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Camp Aranu’tiq: A place where transgender youth can be themselves



“Mom, is everyone here transgender?”

His eyes were bright and excited, and a smile beamed across his face.

As his mother looked down and hugged him, I felt a knot in my throat and my eyes fill with tears.

What had the “A-Team” told us new counselors just a few hours before?

Oh yeah, that this week would be emotional. At the time, I wasn’t really sure what they meant.

Sure, I knew that when it was time to say goodbye at the end of the week it would be sad, but I didn’t even think about experiencing happy tears until that moment.

Standing in the driveway on that first day, welcoming campers as their parents checked them in, it hit me: I knew I was in for something extraordinary.

A special week for all

Last week, at a location known only to the parents, staff and counselors, I had the honor of volunteering with Camp Aranu’tiq, a week-long, overnight summer camp for transgender and gender-variant youth, aged 8 to 15.

The camp, started by Nick Teich on the East Coast, was held on the West Coast for the first time this year, right here in Southern California.

The mission of Camp Aranu’tiq is to “provide transgender and gender-variant youth with a safe, fun, and unique outdoor camp experience and to foster leadership skills in a place where campers are able to express gender however they are comfortable and connect with others in similar situations.”

I received information about the Southern California session through my involvement with PFLAG San Diego. As soon as I read the materials describing the volunteer opportunity, I knew I needed to apply, since Aranu’tiq combines my two passions in life: working with children and LGBT activism.

Although I have worked with children for many years and been very active in the LGBT community in San Diego, I have never worked with transgender youth. I was unsure of what to expect at camp, and was a little nervous. But my nerves were quickly calmed on the first Sunday afternoon, as the campers started to arrive and all I saw were just kids ready to have fun.

There were 36 kids at the camp in five different cabins, with the staff a mix of transgender and cisgender males and females. Every day, the members of the staff and each of the campers wore lanyards with an attached name-tag, displaying their name and preferred pronoun.

On that first day, the staff helped the campers find their cabins and get settled in, while the parents went to an orientation session. I was a cabin counselor with two other females, one transgendered and one cisgendered, bunking with nine male-to-female transgendered kids up to the age of 10.

There was lots of talk of Justin Beiber, Hannah Montana and Carly Rae Jepsen in our cabin, and the girls became fast friends. There was no discussion of who was transgender and who wasn’t, because that wasn’t necessary. All of the kids accepted each other and were just there to have a good time without being discriminated against or scrutinized.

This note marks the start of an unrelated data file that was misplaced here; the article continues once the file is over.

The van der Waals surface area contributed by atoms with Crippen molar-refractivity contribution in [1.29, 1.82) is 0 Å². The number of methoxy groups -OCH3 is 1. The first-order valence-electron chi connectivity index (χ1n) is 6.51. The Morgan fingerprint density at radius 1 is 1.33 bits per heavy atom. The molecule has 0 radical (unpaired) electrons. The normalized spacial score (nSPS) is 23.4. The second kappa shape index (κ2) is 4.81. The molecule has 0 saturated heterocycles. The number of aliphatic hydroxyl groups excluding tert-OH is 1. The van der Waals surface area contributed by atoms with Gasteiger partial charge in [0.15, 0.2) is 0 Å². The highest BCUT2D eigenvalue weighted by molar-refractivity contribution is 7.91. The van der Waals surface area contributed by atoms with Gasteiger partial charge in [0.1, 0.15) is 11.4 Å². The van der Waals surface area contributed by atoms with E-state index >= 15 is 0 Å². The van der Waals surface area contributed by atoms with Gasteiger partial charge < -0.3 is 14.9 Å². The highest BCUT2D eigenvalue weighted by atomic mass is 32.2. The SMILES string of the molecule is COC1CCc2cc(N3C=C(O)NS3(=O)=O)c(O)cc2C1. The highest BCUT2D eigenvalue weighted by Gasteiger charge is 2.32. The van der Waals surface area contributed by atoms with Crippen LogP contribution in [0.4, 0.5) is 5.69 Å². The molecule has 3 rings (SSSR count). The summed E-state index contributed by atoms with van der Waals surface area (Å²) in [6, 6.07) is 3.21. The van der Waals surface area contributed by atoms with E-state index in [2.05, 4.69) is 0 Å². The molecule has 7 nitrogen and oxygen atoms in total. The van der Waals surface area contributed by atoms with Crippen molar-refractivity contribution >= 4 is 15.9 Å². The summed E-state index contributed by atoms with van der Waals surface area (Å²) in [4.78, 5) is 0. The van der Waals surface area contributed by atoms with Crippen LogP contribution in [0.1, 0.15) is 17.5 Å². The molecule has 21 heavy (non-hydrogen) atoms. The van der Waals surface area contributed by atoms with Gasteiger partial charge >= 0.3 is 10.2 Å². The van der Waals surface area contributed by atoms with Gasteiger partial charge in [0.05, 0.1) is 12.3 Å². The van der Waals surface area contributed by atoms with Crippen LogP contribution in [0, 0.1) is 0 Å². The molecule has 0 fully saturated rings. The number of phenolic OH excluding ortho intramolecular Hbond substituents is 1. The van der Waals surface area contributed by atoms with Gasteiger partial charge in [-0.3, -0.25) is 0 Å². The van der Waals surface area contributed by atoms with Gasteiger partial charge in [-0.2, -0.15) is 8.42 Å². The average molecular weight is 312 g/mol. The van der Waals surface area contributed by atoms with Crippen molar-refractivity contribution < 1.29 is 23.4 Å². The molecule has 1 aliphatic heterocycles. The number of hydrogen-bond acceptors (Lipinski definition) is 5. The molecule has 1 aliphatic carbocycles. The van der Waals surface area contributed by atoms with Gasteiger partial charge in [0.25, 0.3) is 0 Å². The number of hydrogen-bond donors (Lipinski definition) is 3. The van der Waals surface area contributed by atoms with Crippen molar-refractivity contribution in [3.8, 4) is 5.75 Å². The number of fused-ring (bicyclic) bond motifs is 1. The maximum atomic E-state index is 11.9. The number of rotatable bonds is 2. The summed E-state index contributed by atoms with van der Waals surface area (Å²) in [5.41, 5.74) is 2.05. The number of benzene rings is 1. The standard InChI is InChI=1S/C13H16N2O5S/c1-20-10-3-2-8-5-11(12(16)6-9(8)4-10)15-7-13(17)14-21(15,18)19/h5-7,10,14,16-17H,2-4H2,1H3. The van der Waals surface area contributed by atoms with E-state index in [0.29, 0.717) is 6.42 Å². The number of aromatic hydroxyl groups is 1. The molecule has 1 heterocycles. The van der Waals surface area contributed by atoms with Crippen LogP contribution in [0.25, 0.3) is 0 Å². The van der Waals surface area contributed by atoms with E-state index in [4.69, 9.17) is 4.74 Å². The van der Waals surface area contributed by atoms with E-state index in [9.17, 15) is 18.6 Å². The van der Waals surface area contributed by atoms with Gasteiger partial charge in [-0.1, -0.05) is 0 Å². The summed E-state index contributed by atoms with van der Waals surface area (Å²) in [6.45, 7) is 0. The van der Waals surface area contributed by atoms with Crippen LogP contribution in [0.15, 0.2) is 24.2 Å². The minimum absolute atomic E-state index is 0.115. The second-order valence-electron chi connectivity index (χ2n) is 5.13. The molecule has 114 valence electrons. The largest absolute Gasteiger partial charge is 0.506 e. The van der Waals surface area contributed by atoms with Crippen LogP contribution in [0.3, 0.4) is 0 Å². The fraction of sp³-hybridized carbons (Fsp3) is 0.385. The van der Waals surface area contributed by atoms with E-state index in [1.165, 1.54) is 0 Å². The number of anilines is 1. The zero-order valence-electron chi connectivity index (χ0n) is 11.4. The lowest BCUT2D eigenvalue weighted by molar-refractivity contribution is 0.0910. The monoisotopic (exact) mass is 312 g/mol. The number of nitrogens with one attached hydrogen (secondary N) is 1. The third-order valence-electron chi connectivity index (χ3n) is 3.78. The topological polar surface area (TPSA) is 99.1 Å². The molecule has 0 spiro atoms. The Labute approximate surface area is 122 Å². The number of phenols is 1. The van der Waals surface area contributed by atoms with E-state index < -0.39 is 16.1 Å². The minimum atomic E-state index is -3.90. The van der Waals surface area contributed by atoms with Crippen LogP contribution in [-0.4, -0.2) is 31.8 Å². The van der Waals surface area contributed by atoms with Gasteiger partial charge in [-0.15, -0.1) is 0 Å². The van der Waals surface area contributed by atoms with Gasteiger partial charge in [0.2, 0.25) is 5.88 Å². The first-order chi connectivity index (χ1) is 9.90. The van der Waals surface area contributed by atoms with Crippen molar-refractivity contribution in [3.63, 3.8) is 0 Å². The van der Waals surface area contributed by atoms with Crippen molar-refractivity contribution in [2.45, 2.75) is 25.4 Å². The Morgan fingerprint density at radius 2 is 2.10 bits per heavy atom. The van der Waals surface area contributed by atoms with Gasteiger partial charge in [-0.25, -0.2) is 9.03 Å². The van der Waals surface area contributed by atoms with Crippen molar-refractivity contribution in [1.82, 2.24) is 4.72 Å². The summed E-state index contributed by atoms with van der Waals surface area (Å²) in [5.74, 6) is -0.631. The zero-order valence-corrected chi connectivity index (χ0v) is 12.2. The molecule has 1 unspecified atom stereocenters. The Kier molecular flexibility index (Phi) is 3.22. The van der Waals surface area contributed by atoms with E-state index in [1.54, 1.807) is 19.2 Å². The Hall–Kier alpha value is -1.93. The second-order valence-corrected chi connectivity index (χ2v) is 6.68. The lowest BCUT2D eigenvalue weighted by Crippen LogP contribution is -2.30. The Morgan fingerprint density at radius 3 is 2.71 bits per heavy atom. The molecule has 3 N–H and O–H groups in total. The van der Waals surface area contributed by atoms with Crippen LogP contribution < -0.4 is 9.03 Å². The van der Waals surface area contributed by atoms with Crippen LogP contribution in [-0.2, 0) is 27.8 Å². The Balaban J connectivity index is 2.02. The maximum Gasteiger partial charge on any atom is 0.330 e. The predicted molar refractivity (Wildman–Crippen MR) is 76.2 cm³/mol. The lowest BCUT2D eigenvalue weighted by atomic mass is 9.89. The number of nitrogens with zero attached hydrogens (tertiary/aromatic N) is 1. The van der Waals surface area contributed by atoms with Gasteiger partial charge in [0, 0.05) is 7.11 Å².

The week was structured like a traditional summer camp and went by quickly. During the day the kids had five different periods of sports, games and creative expression, like hiking, rock climbing, archery, arts and crafts, volleyball, canoeing, drama and writing.

We ate all our meals together in the dining room and ended each meal with camp songs. Each night we had special activities like karaoke contests, a “Minute to Win It” game show, dance parties, campfires and on the last night, a talent show.

There were lots of laughs, bonding, and even some tears at the last campfire, when the three 15-year-olds in attendance read us letters about what camp has meant to them, as they “age-out.”

The best part of being at camp was seeing the friendships the kids made with other kids who could relate to the journey of transitioning and being transgender.

These kids felt accepted, safe and “normal.” They could be who they are and have fun without worry. Camp Aranu’tiq is something special … I have never seen so many smiles in my life.

All week long, the counselors reminded ourselves that “camp is for the camper.”

This held true and we all worked very hard to make sure the week was unforgettable for the kids, but I left camp feeling like the experience was unforgettable for me, as well.

Each of the campers and the other counselors made a huge impact on me and I have never felt as proud or as passionate about anything I have ever done in my life, until working with transgender youth at Camp Aranu’tiq.

For the last few years I have been soul searching, trying to figure out where my path in life will take me. After Camp Aranu’tiq, I feel like I have found that path.

    Aranu’tiq … a great place to be.
    I love this camp, I love this camp, ‘cause I can be me.

    — verse from a Camp Aranu’tiq song

For more information about Camp Aranu’tiq, click HERE.

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